Days of Future Future: Oath of the Gatewatch

Posted in Latest Developments on February 19, 2016

By Sam Stoddard

Sam Stoddard came to Wizards of the Coast as an intern in May 2012. He is currently a game designer working on final design and development for Magic: The Gathering.

It's time once again for Days of Future Future, the time when I revisit some of our Future Future League Standard testing, focusing on cards from Oath of the Gatewatch.

As always when reading a Future Future League article, keep in mind that many of these decks are not tuned. They are also full of cards that were stronger than they are now, and often are missing real-world cards that were changed later in development. They are also reacting to a slightly different metagame than what the real world has come up with, so don't expect to take these decklists to your local tournament and demolish everyone. The goal of every deck isn't to be the strongest deck in the environment, it's to try and learn something. While we do occasionally hold tournaments that give us an idea of what the strongest deck is, we have found that getting a feel for what is possible and how good the individual cards are leads to a better Standard environment. If a deck looks like it is missing a card, it may very well be! In many cases, these decks—and some pieces they were missing—were the motivation for us to tweak or add a card to a set.

I'm sharing these decks to help give some insights into what we were thinking, and maybe show off some cool cards that haven't made it into the real world just yet. This isn't an exhaustive list of all of the decks we were playing, but rather a peek at some of the decks that I have something interesting to say about. I hope you enjoy this trip down my memory lane.

Getting a Handle on Beatdown

Aggro. Good old aggro. As a general rule, aggro decks are some of the easiest to build, because their game plan is so proactive, as opposed to reactive like a control deck. We don't always get these right, but they are a great point to start as a benchmark. Much like how in the real world the aggro decks show up early and then other decks figure out how to deal with them, we often start off with strong aggro decks then spend a few weeks figuring out how to make the other decks work.

Atarka Red

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We got a lot of things right on this version as compared to the real world, but we were not playing the Become Immense/Temur Battle Rage combo the real world has currently been focusing on. Even with that difference, this ended up as a great baseline deck for the format.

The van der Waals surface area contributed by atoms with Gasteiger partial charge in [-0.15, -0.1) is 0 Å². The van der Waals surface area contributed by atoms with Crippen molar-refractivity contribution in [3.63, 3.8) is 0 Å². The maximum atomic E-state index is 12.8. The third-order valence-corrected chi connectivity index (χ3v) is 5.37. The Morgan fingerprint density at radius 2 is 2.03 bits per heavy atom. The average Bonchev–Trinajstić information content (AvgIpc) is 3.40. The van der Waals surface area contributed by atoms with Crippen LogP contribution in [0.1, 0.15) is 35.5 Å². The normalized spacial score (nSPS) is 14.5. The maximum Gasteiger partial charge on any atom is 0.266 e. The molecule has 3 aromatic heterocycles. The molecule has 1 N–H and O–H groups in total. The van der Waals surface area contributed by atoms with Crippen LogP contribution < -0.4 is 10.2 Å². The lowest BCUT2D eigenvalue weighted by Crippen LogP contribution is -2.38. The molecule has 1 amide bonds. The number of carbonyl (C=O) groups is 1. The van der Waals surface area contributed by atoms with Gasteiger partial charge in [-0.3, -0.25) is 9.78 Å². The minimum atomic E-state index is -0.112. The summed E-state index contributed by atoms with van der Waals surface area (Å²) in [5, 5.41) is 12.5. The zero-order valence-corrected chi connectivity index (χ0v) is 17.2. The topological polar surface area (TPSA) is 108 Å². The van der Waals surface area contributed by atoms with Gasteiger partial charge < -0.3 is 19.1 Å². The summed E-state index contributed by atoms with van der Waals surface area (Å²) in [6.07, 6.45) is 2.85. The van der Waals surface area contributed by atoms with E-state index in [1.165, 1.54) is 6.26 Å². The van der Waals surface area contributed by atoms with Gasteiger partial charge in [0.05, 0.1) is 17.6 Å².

We had a lot more kinds of aggro decks than just the Atarka's Command type of deck. We also had various versions of black-red aggro that focused on colorless cards and Ghostfire Blade.

Black-Red Eldrazi

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We want more decks than just burn decks, though. We also like to have decks that feature aggressive strategies, but that use disruption instead of burn to close games out. They are generally weaker against the more hyper-aggressive decks, but stronger against control and ramp decks.

While this deck never quite worked, it was a fun diversion from the regular play patterns.

Aggressive Disruption

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It wasn't just decks with Processors, however. We also had decks that looked much more like traditional decks, in this case a blue-red deck focused around colorless-matters.

Blue-Red Devoid

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This combination of Brutal Expulsion to keep people from casting their big spells and burn to deal with blockers let this deck win with powerful haymakers.

Revisiting the Classics

When we move to a new FFL period, the first thing we do is take our old decks and make a few updates to see how the new cards may play into the old decks.

Eldrazi Displacer is a powerful card in a deck that can take advantage of repeated enters-the-battlefield effects, in this case Siege Rhino and Wingmate Roc, while using the Displacer to deal with opposing tokens and Hangarback Walkers.